Bankruptcy Exemptions

When you file for Chapter 7 bankruptcy, there is a system that determines the property you get to keep and that which will be sold to pay your debts. You may get to keep your home, car, and other valuable personal assets during and after the bankruptcy process. Nonexempt property will be sold by the trustee so unsecured creditors can be paid. With Chapter 13 bankruptcy, exemptions are used to determine how much you’ll ultimately owe unsecured creditors.

client and attorney meeting on desk

The bankruptcy process is complex. A Los Angeles bankruptcy attorney can help you through exemptions, because the laws regarding bankruptcy exemptions differs in each state. In most states, you’re required to use them. Some require debtors to choose between the state exemption system and federal bankruptcy exemptions. However, California does not and has two sets of state exemptions of its own.

These two systems cannot be mixed and matched; you must choose one or the other. The systems employed in the state include:

California Bankruptcy Exemptions – Section 704

Each spouse can claim the full amount of each exemption (doubling) if married or filing jointly. Section 705 covers homestead, or real/personal property such as a condominium, community apartment, mobile home, or boat, up to $175,000 depending on your situation. Exempted personal property may also include a lost, destroyed or damaged motor vehicle, which cannot be doubled.

Food, clothing, appliances, furnishings, jewelry, Social Security Administration payments, and 75% of wages paid within 30 days prior to a bankruptcy filing can be exempt. You may also include 401(k)s and other tax-exempt retirement accounts, IRAs and Roth IRAs up to a certain amount, public/private retirement benefits, and government pension plans, as well as matured life insurance and unemployment/disability/health benefits.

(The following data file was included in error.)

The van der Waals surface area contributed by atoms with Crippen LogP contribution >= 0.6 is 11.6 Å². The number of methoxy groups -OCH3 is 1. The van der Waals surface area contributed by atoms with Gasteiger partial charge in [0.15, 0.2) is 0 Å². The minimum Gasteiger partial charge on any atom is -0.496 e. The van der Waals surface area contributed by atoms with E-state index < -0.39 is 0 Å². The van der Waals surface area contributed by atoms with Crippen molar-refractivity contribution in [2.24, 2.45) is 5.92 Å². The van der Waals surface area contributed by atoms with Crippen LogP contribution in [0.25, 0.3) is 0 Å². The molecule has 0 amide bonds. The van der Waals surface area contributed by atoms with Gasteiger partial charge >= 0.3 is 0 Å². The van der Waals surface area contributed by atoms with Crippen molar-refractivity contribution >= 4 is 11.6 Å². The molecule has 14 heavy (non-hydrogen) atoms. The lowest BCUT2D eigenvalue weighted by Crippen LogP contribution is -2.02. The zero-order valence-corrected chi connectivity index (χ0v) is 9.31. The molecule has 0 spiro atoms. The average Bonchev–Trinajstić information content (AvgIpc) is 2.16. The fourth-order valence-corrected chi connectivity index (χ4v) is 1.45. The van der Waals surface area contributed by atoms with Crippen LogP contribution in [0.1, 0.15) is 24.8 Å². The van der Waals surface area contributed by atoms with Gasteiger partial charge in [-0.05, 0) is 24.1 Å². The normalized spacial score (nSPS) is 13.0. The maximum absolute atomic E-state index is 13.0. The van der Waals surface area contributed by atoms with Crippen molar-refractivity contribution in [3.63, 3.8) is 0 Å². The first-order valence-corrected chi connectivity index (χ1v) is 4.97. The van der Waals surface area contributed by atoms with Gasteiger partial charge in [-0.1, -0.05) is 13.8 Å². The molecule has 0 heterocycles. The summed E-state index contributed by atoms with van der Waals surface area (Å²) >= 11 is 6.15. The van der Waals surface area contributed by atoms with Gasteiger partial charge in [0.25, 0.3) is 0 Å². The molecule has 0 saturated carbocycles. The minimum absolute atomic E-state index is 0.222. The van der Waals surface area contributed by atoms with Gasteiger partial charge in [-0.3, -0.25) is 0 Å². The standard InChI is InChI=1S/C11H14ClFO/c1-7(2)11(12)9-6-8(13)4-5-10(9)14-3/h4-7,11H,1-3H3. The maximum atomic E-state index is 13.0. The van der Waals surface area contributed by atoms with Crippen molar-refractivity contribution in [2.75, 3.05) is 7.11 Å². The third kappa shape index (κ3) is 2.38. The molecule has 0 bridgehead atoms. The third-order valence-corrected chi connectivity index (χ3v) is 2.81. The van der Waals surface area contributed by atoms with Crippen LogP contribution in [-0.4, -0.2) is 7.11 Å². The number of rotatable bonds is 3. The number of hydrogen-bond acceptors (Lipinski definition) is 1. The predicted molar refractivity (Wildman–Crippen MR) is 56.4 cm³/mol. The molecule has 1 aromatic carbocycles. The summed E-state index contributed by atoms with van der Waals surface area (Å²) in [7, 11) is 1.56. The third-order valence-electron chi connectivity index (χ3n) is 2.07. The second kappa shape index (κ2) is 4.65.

California Bankruptcy Exemptions – Section 703

Exemption amounts cannot be doubled by spouses. These may include real or personal property the debtor lives in, including co-ops, up to $26,800; personal property such as motor vehicles, burial plots (used only instead of homestead), clothing, appliances, furnishings, musical instruments, and jewelry; and pensions. Public benefits, alimony and child support, and insurance may be exempt under Section 703 as well.

How Do I Use a Bankruptcy Exemption?

If the exempted property is worth equal to or less than the available exemption amount, you retain ownership of it. If the state’s vehicle exemption is $5,350 and your car is worth $4,000, you’ll get to keep it under Chapter 7 bankruptcy. But if your car is worth more than the limit, the bankruptcy trustee will sell it to pay off your car loan. You’ll have to pay the remainder towards the exemption and what is owed to unsecured creditors. Also, there are often costs incurred for selling your property, meaning a trustee have nothing left to pay creditors after selling a personal item (property abandonment). The property then goes back to anyone with the legal right to possess it.

With Chapter 13 bankruptcy, you cannot exempt an asset in a liquidation chapter, and your nonexempt assets won’t be sold in a repayment chapter. You pay the nonexempt portion of your debt to creditors through a 3- to 5-year repayment plan.

Speak with an Oaktree Law Attorney Today

At Oaktree Law, you can entrust a Los Angeles or Orange County bankruptcy attorney to provide the bankruptcy services you need. We work with clients to find the right options and make best decisions, including how to use bankruptcy exemptions to your advantage. To get started, contact us online, call 562-219-2979, or submit a request for a free evaluation.